Why amateur microscopy?
The microscope reveals an amazing hidden world that can provide several lifetimes of interest. Starting as an amateur microscopist costs very little, and requires no previous skill or experience. However, many amateur scientists armed with a microscope make important scientific contributions, and are able to study many areas for which professional scientists struggle to get grant funding. The list of what you can look at is endless: pond and marine life, insects, plants, fungi, pollen and spores, rocks and minerals, crystals and more.
Good quality microscopes for the amateur can be bought at relatively low cost, either new or second-hand – although it is possible to spend much greater sums if you wish! Top quality research grade microscopes from the 1960’s and 70’s that would have cost several thousand pounds when new can now be bought (often via Internet auction sites or Quekett Club sales) for a few hundred pounds. There are several different types of microscope, depending on what you want to look at. For those studying entomology a low-power stereomicroscope may be best, while anyone wanting to look at the amazing diversity of pond life will need a high-power compound microscope. Amateur geologists will need a special polarising microscope. The Quekett Club can help you chose which type of instrument is best for your needs.
The microscope is used as an essential tool in many other fields, including nature study, botany, beekeeping, biology and geology. Understanding how the microscope works, and how to get the best images from your instruments, adds another dimension to your hobby and ensures that you achieve the best possible results and pleasure.
Collecting antique microscopes and slides is another dimension of amateur microscopy that attracts collectors and historians. The microscope was first invented nearly 400 years ago; many variants have been produced over that time. The heyday of microscope development was in the Victorian era, when superbly engineered brass microscopes were produced for demanding (and often wealthy) Victorian gentlemen. At the same time, an industry developed making microscope slides of a huge diversity of subjects, of a quality that has not since been surpassed. These microscopes, their accessories and the mounted microscope slides now make a fascinating field for the collector and user alike.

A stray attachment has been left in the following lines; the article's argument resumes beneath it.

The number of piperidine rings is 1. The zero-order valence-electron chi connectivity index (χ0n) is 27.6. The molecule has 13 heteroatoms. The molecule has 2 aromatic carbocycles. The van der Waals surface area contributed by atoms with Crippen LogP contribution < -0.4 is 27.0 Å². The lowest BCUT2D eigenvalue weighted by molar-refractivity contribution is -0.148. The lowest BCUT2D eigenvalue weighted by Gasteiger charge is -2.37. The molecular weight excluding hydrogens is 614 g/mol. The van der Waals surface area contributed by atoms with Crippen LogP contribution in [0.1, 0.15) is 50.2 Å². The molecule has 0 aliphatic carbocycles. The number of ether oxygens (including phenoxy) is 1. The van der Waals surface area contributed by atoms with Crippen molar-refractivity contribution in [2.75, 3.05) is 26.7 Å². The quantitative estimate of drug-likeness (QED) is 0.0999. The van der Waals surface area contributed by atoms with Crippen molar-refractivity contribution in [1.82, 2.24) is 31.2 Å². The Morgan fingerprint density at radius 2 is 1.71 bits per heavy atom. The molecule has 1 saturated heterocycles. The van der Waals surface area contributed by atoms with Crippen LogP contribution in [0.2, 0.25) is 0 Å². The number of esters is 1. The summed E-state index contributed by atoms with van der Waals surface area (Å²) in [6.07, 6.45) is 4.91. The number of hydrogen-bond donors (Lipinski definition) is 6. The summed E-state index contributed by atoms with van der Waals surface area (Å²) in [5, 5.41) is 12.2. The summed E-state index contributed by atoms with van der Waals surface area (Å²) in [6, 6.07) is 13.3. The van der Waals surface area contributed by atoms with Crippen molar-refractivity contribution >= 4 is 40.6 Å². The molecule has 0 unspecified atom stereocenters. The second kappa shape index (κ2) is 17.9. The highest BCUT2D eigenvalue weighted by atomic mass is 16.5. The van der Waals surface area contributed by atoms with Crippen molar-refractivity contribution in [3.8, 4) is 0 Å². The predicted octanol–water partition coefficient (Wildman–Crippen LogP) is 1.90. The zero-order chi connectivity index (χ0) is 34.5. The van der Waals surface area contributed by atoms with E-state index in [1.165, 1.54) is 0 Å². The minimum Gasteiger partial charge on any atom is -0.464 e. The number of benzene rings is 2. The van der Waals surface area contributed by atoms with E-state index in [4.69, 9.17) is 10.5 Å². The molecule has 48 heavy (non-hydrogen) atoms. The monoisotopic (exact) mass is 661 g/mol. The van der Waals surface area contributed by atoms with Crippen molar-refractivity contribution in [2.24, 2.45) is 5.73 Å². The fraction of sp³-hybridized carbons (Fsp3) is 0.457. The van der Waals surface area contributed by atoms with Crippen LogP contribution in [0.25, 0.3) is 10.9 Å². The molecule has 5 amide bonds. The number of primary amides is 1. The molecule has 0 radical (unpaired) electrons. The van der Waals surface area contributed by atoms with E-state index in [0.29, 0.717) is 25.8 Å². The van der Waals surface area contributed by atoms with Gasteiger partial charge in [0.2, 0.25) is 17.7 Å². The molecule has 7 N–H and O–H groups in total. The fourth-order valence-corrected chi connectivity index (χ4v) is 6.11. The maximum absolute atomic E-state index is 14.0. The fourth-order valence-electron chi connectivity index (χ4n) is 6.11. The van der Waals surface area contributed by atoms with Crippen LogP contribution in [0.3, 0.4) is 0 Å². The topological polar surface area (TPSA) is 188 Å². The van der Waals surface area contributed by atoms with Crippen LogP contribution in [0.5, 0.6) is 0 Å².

For the photographer, the microscope is a gateway to a new world of photographic images, with amazing structures and colouration. Digital cameras can be coupled to suitable microscopes and pictures easily taken, although top-quality results require skill and experience. Several competitions are held each year specifically for photomicrographs (photographs taken through the microscope) and are often won by amateur photomicrographers, often using simple or second-hand equipment. Specialist software for amateurs is also now available at low cost to merge multiple exposures taken through the microscope; stunning images can be created.
For children, the microscope is often a source of inspiration that ultimately leads to a career in science; many professional scientists were first inspired through a childhood microscope. Microscopes for children are available at very low cost and generally can be used safely without adult supervision; our page on Microscopes for Children provides some guidance on what microscope to buy, and what specimens to look at.
Finally, amateur microscopy can be a very sociable hobby, with the Quekett Microscopical Club and other clubs holding meetings on a regular basis, and through Internet forums. Start in amateur microscopy today – you won’t be disappointed!